Tuesday, December 9, 2014

IVF and Other Reasons You Shouldn't Ask 'When Are You Having Kids?'

I write this post with a little trepidation.  I really like posting recipes, healthy tips, and inspiration.  This one's a little different, but my hope is that it will leave you with some things to consider.

First off, I want to say that I write this with my husband's permission.  We both agreed that 'hiding' this, or just picking certain people to talk about it with, when it truly is a huge blessing in our lives, would be unfair.  We want people to know that this is an option that is not to be ashamed of, but absolutely celebrated!

My husband and I have been married for 7 years, which, in our circle, and in most it seems, is a long time to be married without having kids.  To be honest with you, the first 4 years I had no desire to have kids.  I knew I wanted to be a mom 'someday', but it seemed like such a big job to me....caring for a PERSON?  Making sure they are taught the ins and outs of life...it seemed so overwhelming to me.  So, for the first four years, kids was not something we gave too much thought to.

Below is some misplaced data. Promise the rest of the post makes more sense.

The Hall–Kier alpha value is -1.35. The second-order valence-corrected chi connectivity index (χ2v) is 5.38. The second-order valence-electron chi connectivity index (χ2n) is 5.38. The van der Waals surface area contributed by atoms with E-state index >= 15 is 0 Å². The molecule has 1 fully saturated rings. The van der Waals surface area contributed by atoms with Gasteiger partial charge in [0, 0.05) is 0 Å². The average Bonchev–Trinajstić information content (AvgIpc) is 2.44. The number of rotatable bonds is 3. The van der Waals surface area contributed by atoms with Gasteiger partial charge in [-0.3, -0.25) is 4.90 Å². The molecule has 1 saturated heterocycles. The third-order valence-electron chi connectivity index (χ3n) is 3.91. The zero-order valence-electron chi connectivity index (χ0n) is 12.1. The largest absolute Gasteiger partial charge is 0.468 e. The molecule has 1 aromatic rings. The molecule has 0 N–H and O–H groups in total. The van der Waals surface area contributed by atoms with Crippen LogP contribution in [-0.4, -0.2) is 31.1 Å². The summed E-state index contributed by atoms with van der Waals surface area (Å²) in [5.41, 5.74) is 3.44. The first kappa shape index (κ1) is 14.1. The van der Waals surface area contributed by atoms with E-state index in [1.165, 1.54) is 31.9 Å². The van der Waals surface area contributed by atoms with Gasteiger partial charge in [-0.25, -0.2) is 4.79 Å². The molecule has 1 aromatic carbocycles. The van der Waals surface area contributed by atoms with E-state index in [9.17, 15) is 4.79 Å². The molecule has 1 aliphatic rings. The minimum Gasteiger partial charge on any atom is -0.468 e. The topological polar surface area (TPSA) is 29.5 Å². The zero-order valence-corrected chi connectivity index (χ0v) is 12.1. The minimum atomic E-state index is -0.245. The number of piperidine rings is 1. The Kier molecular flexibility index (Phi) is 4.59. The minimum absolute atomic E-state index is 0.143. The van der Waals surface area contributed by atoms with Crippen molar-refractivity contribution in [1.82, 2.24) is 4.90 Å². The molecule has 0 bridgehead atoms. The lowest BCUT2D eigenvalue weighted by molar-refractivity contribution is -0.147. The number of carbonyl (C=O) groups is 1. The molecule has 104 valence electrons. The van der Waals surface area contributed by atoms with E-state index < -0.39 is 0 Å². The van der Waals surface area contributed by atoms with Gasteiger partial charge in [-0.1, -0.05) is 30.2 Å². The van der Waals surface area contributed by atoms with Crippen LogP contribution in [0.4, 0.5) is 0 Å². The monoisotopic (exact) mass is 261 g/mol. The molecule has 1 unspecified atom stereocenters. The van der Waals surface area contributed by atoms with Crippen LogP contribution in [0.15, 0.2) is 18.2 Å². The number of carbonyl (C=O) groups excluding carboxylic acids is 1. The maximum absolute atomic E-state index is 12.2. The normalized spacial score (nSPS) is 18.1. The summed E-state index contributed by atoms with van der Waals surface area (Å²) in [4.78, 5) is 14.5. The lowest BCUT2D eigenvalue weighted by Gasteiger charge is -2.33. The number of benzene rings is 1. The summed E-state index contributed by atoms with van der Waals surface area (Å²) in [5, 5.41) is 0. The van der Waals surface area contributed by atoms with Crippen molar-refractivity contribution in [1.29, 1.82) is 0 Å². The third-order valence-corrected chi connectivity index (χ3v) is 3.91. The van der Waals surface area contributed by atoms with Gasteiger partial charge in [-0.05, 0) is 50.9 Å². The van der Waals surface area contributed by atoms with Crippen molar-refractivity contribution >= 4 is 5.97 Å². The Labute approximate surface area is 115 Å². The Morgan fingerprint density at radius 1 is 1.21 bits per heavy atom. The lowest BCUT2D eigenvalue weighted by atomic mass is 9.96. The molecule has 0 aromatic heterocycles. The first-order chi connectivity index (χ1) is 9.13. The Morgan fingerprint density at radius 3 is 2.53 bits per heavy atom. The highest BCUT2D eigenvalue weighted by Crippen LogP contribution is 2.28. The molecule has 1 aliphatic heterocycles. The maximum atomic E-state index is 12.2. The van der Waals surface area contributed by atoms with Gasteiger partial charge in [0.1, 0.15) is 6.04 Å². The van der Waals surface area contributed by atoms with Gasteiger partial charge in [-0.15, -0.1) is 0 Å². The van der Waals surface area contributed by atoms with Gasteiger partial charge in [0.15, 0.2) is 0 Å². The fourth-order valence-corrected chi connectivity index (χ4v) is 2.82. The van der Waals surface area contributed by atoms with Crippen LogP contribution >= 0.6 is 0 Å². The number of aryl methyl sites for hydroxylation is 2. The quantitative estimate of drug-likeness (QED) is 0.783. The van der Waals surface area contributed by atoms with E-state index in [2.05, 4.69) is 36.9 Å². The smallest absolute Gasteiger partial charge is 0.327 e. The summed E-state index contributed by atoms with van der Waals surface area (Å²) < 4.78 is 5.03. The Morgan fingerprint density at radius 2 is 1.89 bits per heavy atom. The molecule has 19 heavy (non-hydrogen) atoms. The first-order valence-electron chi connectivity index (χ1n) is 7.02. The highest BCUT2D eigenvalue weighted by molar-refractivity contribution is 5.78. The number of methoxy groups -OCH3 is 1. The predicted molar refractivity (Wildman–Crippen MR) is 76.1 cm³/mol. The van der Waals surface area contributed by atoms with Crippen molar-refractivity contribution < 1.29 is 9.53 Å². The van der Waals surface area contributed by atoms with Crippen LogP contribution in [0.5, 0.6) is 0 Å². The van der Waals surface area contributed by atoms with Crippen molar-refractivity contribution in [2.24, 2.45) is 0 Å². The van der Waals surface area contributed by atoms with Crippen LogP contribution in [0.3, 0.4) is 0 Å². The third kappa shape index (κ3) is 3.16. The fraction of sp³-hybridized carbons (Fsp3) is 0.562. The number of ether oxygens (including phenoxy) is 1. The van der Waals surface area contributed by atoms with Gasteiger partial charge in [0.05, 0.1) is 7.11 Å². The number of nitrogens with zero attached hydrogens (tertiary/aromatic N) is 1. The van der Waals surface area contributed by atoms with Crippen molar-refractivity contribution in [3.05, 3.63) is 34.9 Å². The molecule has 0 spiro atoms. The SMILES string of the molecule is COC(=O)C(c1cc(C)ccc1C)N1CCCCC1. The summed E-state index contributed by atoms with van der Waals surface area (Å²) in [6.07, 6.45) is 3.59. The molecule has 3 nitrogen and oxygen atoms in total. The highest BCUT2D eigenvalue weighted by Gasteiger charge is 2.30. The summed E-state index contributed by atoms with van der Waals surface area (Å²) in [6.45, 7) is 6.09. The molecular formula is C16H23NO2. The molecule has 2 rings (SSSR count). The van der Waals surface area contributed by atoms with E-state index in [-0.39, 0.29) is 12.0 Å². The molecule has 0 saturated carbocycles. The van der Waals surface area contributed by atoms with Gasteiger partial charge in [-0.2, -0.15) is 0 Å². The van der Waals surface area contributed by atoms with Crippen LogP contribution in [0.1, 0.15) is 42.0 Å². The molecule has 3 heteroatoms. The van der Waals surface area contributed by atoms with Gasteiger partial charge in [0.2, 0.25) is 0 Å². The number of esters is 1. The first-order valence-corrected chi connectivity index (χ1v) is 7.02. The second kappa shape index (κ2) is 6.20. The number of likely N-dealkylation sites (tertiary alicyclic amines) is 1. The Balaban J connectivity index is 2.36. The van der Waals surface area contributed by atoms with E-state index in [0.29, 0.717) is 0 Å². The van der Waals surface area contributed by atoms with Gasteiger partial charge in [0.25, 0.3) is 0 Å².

About three years ago now, we started thinking about it.  More and more of my friends were having babies, and I saw that being a mom changed them, but it seemed to me, it was in all the good ways.  They were still their own person, but now they were caring for this child that they loved so much!  I was still really nervous about it, but I knew myself well enough that I would never feel fully 'ready' to be a mom, so, we started trying.

Keep in mind that my husband is in the military, and his training keeps him away about 75% of the time, so, we didn't think that it was a big deal that it had been a year and still no baby.  We weren't stressed about it, but we figured we should get checked out, just in case.  I went to my doctor, completed a few tests, and my reviews were glowing, nothing at all was wrong.  Again, due to my husband's training, it was really hard for him to have time to see a doctor, so it took him awhile.  Finally, shortly before he deployed, he went in for a simple test.  The result of that sent us to where we are now.